The introduction of venetoclax in combination with azacitidine (venAZA) represents a turning point in the treatment of patients with newly diagnosed acute myeloid leukemia (AML) who are ineligible for intensive chemotherapy due to age, performance status and/or significant comorbidity burden. This group of patients represents a particularly challenging population in daily clinical practice. Firstly, elderly patients are more likely to be burdened with high-risk cytogenetic and/or molecular aberrations according to the European LeukemiaNet (ELN) [1]. Secondly, advanced age, poorer performance status, as well as multimorbidity, result in an increased risk of treatment-related severe adverse events. Until recently, therapeutic options in patients ineligible for intensive chemotherapy were limited to hypomethylating agents (HMA) given as monotherapy (AZA or decitabine [DEC]) [2, 3] or non-intensive chemotherapy protocols, i.e. cladribine combined with low-dose cytarabine (Ld-AC) (the Polish Adult Leukemia Treatment Group [PALG] treatment protocol for elderly AML patients) [4], cladribine combined with Ld-AC administered alternately with DEC (MD Anderson Cancer Centre [MDACC] treatment protocol) [5] or Ld-AC in monotherapy [2, 3]. In general, these therapeutic strategies were characterized by limited efficacy, especially in terms of long-term disease control, with combined rates of complete remission (CR) and complete remission with incomplete hematopoietic recovery (CRi) (CR + CRi) and median overall survival (OS) of 28% and 10.4 months (for AZA in monotherapy [3]), 26% and 7.7 months (for DEC in monotherapy [2]), 37% and 6.9 months (for PALG protocol [4]) and 68% and 13.8 months (for MDACC protocol [5]), respectively. The randomized phase 3 VIALE-A trial showed significant superiority of venAZA treatment over AZA + placebo in terms of both CR + CRi (66.4% in the venAZA arm vs. 28.3% in the control arm) and OS (median, 14.7 months vs. 9.6 months, respectively, in the venAZA and AZA + placebo arms; updated November 2022) in a group of 431 patients with newly diagnosed AML who, due to age (≥ 75 years) or performance status (2–3 acc. to the Eastern Cooperative Oncology Group [ECOG] scale) or significant comorbidities, were ineligible for intensive chemotherapy [6, 7]. While the clinical efficacy of venAZA is undeniable, its toxicity is unremarkable. In the VIALE-A trial, serious adverse events (SAE) were experienced by 85% of patients treated with venAZA (and 77% of patients treated in the control arm). Serious AEs (at least grade 3 acc. to the Common Terminology Criteria for Adverse Events [CTCAE]) were predominantly hematological toxicity, including thrombocytopenia (platelet count [PLT] < 50 G/L) (46% in the venAZA arm vs. 40% in the control arm) and neutropenia (absolute neutrophil count [ANC] < 1.0 G/L) (43% in the venAZA arm vs. 29% in the control arm) and, in particular, neutropenic fever (43% in the venAZA arm vs. 19% in the control arm) [7].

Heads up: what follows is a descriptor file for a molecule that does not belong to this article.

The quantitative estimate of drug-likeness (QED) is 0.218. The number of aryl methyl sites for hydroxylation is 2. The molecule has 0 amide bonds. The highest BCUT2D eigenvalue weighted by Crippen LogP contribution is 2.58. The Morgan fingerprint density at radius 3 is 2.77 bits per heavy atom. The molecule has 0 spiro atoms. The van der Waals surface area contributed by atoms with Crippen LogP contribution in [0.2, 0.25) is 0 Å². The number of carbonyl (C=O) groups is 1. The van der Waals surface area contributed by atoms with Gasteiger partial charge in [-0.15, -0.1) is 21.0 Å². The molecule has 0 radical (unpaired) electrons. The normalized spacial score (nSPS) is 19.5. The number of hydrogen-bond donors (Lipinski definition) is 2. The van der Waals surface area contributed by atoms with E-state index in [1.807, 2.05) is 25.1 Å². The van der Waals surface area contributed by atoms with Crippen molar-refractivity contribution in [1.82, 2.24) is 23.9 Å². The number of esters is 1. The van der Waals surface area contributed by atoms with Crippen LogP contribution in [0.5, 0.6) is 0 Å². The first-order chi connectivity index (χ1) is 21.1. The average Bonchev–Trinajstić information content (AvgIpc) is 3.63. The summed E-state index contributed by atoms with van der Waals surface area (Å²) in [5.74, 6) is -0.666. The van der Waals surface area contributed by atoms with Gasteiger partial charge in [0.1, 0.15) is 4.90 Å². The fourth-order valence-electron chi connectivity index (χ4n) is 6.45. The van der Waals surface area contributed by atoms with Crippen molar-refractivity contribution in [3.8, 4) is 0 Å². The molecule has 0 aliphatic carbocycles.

Translating the results of a clinical trial into success in routine clinical practice requires appropriate management of treatment-related adverse events. This is particularly relevant for treatment with venAZA, during which, severe hematological AEs are experienced by 82% of treated patients [6], which can significantly complicate the safe management of therapy in the outpatient setting. Here, the authors outline the principles for the management of patients with newly diagnosed AML in whom treatment with venAZA is complicated by profound myelosuppression.

CLINICAL CASE (PART I)

A 68-year-old female patient with a history of serous ovarian cancer after surgery and adjuvant chemotherapy (paclitaxel + carboplatin) and a history of viral hepatitis (type A and type B) was diagnosed with AML with a normal karyotype, NPM1 gene mutation and coexisting internal tandem duplication (ITD) of the FLT3 gene. Initially, the patient was in severe general condition with an ECOG performance status of 4 due to respiratory failure in the course of pneumonia with bilateral pleuritis and urinary retention in the course of nephrolithiasis. Cytoreductive treatment with hydroxycarbamide, intensive supportive treatment, and physical and pulmonary rehabilitation were provided. Once significant improvement in the patient’s general condition was achieved, venAZA treatment was initiated. During therapy, primary prophylaxis of invasive fungal infection (posaconazole), prophylaxis of hepatitis B virus reactivation(tenofovir) and transient antibacterial prophylaxis (levofloxacin) were applied. During the first venAZA cycle, the patient’s condition gradually improved until she returned to full-life activity. Rapid platelet regeneration was observed; importantly, the patient was initially diagnosed with CTCAE grade 4 thrombocytopenia and was resistant to platelet transfusions (the patient was identified with anti-human leukocyte antigen [HLA] class I antibodies). On day 28 of the first venAZA cycle, a hematological evaluation was performed finding only 1.4% myeloblasts in the bone marrow aspirate. Hemoglobin was 9 g/dL, PLT 220 G/L but grade 4 neutropenia was observed (ANC 0.3 G/L). Hence, CRi was achieved. It was decided to postpone the second cycle venAZA until recovery of ANC, but no longer than 14 days.